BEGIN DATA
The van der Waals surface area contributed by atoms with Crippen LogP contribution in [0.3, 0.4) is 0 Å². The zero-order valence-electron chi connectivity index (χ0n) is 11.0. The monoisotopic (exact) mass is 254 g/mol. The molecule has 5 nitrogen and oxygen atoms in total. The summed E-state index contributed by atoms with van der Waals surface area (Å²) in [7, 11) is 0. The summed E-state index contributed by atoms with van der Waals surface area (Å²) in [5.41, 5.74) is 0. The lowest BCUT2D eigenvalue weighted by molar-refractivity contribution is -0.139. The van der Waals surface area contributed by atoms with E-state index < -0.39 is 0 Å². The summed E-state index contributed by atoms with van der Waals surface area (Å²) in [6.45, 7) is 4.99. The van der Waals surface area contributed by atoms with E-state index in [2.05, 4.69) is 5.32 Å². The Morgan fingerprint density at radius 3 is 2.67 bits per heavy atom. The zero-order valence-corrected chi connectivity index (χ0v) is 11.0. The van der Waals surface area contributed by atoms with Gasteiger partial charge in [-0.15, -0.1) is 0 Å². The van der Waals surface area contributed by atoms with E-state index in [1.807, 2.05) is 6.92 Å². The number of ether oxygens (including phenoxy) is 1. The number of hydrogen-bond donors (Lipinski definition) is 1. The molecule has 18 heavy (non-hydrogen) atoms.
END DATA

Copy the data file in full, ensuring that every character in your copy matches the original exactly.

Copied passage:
The van der Waals surface area contributed by atoms with Crippen LogP contribution in [0.3, 0.4) is 0 Å². The zero-order valence-electron chi connectivity index (χ0n) is 11.0. The monoisotopic (exact) mass is 254 g/mol. The molecule has 5 nitrogen and oxygen atoms in total. The summed E-state index contributed by atoms with van der Waals surface area (Å²) in [7, 11) is 0. The summed E-state index contributed by atoms with van der Waals surface area (Å²) in [5.41, 5.74) is 0. The lowest BCUT2D eigenvalue weighted by molar-refractivity contribution is -0.139. The van der Waals surface area contributed by atoms with E-state index < -0.39 is 0 Å². The summed E-state index contributed by atoms with van der Waals surface area (Å²) in [6.45, 7) is 4.99. The van der Waals surface area contributed by atoms with E-state index in [2.05, 4.69) is 5.32 Å². The Morgan fingerprint density at radius 3 is 2.67 bits per heavy atom. The zero-order valence-corrected chi connectivity index (χ0v) is 11.0. The van der Waals surface area contributed by atoms with Gasteiger partial charge in [-0.15, -0.1) is 0 Å². The van der Waals surface area contributed by atoms with E-state index in [1.807, 2.05) is 6.92 Å². The number of ether oxygens (including phenoxy) is 1. The number of hydrogen-bond donors (Lipinski definition) is 1. The molecule has 18 heavy (non-hydrogen) atoms.